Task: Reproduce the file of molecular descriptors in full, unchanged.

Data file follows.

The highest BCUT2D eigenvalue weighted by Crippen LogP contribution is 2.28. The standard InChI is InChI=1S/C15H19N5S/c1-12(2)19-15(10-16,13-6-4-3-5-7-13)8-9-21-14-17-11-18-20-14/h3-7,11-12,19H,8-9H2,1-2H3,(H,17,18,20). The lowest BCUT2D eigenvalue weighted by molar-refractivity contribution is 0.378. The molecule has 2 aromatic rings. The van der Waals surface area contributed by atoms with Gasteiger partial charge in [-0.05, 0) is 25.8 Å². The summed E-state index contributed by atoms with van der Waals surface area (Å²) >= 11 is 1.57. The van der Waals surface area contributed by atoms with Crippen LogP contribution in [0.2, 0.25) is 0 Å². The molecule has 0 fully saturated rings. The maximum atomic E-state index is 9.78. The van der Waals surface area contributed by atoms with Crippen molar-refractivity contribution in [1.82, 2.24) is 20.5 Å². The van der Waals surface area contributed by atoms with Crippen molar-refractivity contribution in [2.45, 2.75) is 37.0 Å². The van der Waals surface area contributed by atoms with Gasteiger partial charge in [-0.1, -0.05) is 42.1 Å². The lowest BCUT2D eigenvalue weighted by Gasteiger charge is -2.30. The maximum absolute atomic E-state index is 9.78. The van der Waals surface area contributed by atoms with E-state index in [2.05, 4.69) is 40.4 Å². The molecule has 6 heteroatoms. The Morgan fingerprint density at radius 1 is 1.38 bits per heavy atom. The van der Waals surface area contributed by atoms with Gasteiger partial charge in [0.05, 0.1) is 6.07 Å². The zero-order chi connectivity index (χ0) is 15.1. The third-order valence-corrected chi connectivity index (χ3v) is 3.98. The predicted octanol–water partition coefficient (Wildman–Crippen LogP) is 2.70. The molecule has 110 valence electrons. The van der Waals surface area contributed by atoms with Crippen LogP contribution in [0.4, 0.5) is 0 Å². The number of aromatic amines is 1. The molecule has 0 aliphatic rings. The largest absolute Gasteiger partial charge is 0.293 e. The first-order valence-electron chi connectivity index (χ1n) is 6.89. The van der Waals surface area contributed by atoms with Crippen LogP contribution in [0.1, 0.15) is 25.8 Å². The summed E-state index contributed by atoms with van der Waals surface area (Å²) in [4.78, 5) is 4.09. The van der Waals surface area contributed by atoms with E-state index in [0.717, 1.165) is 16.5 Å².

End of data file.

The highest BCUT2D eigenvalue weighted by Crippen LogP contribution is 2.28. The standard InChI is InChI=1S/C15H19N5S/c1-12(2)19-15(10-16,13-6-4-3-5-7-13)8-9-21-14-17-11-18-20-14/h3-7,11-12,19H,8-9H2,1-2H3,(H,17,18,20). The lowest BCUT2D eigenvalue weighted by molar-refractivity contribution is 0.378. The molecule has 2 aromatic rings. The van der Waals surface area contributed by atoms with Gasteiger partial charge in [-0.05, 0) is 25.8 Å². The summed E-state index contributed by atoms with van der Waals surface area (Å²) >= 11 is 1.57. The van der Waals surface area contributed by atoms with Crippen LogP contribution in [0.2, 0.25) is 0 Å². The molecule has 0 fully saturated rings. The maximum atomic E-state index is 9.78. The van der Waals surface area contributed by atoms with Crippen molar-refractivity contribution in [1.82, 2.24) is 20.5 Å². The van der Waals surface area contributed by atoms with Crippen molar-refractivity contribution in [2.45, 2.75) is 37.0 Å². The van der Waals surface area contributed by atoms with Gasteiger partial charge in [-0.1, -0.05) is 42.1 Å². The lowest BCUT2D eigenvalue weighted by Gasteiger charge is -2.30. The maximum absolute atomic E-state index is 9.78. The van der Waals surface area contributed by atoms with E-state index in [2.05, 4.69) is 40.4 Å². The molecule has 6 heteroatoms. The Morgan fingerprint density at radius 1 is 1.38 bits per heavy atom. The van der Waals surface area contributed by atoms with Gasteiger partial charge in [0.05, 0.1) is 6.07 Å². The zero-order chi connectivity index (χ0) is 15.1. The third-order valence-corrected chi connectivity index (χ3v) is 3.98. The predicted octanol–water partition coefficient (Wildman–Crippen LogP) is 2.70. The molecule has 110 valence electrons. The van der Waals surface area contributed by atoms with Crippen LogP contribution in [0.4, 0.5) is 0 Å². The number of aromatic amines is 1. The molecule has 0 aliphatic rings. The largest absolute Gasteiger partial charge is 0.293 e. The first-order valence-electron chi connectivity index (χ1n) is 6.89. The van der Waals surface area contributed by atoms with Crippen LogP contribution in [0.1, 0.15) is 25.8 Å². The summed E-state index contributed by atoms with van der Waals surface area (Å²) in [4.78, 5) is 4.09. The van der Waals surface area contributed by atoms with E-state index in [0.717, 1.165) is 16.5 Å².